By Andrew Benson
The new Formula One season starts on Sunday in Australia and three teams look set to be the main contenders.
It is notoriously difficult to judge form on the basis of pre-season tests, but a general picture of the teams' competitiveness has emerged.
Ferrari appear to have an advantage, with McLaren and Renault not far behind and BMW Sauber as speedy dark horses.
But the rest, probably led by Honda and Williams-Toyota, seem to be at least a second a lap behind the big three.
World champions Renault have kept a low profile in pre-season testing, but insiders expect them to be in the mix at the front once the racing begins.
World champions Renault have played it cool during winter testing
The car may lack Ferrari's out-and-out pace, but Renault should benefit from peerless reliability and organisation.
But drivers Giancarlo Fisichella and Heikki Kovalainen may be a weak link.
Veteran Fisichella has yet to show the consistency to win a title and while Kovalainen appears very promising, novices always need time to learn.
Ferrari are poised to start the new Formula One season as they finished the last - as the team to beat.
Ferrari look to have the fastest car going into the first race
Michael Schumacher and technical boss Ross Brawn may have gone, but Ferrari have been fast in all pre-season tests whatever the circuit and conditions.
And they alone of the top three teams have two experienced drivers.
In testing, incumbent Felipe Massa has appeared to have an edge on new recruit Kimi Raikkonen but it would be a major surprise if that is the case in races.
McLaren can surely not fail to improve on their winless 2006 with double world champion Fernando Alonso at the wheel.
McLaren appear to be the closest team to Ferrari on pure pace
The car has been pretty close to Ferrari on pace in pre-season testing, although there are question marks about its ability to make its tyres last.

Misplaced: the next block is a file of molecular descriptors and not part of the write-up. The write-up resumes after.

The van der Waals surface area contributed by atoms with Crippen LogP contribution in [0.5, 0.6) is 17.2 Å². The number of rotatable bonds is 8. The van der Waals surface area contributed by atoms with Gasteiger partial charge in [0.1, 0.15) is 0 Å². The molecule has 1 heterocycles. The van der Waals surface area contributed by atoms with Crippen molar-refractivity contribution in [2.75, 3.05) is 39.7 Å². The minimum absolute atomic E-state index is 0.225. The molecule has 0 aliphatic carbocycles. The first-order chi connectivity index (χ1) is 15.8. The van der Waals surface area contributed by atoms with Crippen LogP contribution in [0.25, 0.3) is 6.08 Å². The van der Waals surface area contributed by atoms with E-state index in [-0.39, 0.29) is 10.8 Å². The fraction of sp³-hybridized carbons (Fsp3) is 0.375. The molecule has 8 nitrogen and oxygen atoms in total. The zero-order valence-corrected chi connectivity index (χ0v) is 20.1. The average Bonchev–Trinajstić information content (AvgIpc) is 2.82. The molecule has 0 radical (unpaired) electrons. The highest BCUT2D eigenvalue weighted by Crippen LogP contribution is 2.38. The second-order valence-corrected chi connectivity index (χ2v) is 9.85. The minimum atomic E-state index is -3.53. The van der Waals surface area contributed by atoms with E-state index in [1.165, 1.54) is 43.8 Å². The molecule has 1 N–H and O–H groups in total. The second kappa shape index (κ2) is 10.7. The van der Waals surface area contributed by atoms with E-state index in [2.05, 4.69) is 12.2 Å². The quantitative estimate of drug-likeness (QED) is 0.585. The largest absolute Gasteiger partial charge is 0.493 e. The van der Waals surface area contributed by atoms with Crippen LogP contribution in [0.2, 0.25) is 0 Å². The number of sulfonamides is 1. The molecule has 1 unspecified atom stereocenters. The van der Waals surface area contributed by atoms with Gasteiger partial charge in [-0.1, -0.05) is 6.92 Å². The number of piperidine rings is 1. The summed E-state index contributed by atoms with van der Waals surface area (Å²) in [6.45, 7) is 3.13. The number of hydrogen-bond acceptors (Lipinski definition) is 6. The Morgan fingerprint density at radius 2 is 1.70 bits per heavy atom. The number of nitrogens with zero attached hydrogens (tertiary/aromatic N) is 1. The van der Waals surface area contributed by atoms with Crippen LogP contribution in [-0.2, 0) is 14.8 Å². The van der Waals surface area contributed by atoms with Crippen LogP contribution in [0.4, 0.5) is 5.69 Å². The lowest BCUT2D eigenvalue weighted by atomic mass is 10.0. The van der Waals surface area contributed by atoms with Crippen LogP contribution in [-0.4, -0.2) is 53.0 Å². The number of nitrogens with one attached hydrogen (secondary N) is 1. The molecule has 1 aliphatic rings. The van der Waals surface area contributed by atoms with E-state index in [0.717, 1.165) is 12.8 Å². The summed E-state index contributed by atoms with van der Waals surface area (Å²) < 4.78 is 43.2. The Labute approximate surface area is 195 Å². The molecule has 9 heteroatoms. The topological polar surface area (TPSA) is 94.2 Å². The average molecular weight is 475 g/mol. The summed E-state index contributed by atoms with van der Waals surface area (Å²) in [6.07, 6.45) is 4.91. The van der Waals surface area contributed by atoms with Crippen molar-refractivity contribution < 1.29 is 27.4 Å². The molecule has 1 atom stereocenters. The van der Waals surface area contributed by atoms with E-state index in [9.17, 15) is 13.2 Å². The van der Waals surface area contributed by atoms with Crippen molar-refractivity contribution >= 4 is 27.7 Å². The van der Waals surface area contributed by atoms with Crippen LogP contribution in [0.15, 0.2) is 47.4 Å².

Alonso is the best all-round driver in the world, and he will extract every ounce of potential from the car.
English rookie Lewis Hamilton has looked quick in testing, but he cannot be expected to match Alonso in races.
Honda appear to be a long way from fulfilling their ambitions of being a major player in Formula One.
Honda's new car does not look likely to fulfil the team's ambitions
They hoped to be regular winners after a breakthrough victory last year.
But pre-season testing suggested they are between a second and 1.5secs off the pace of the top three teams, and have been leap-frogged by BMW Sauber.
Jenson Button looks to have kept a slight advantage over team-mate Rubens Barrichello, but the Englishman must be questioning his faith in his team.
BMW Sauber appear poised to be the surprise package of the new season.
BMW Sauber could well be the surprise of the season
But it would be wrong to suggest - as some have - they are a serious threat to Ferrari, McLaren and Renault just yet.
The new car appears to occupy a position just behind the big three and well ahead of the rest, but it has had major gearbox reliability problems.
Still, it should provide rising Polish star Robert Kubica with a platform to continue his impressive progress alongside steady German Nick Heidfeld.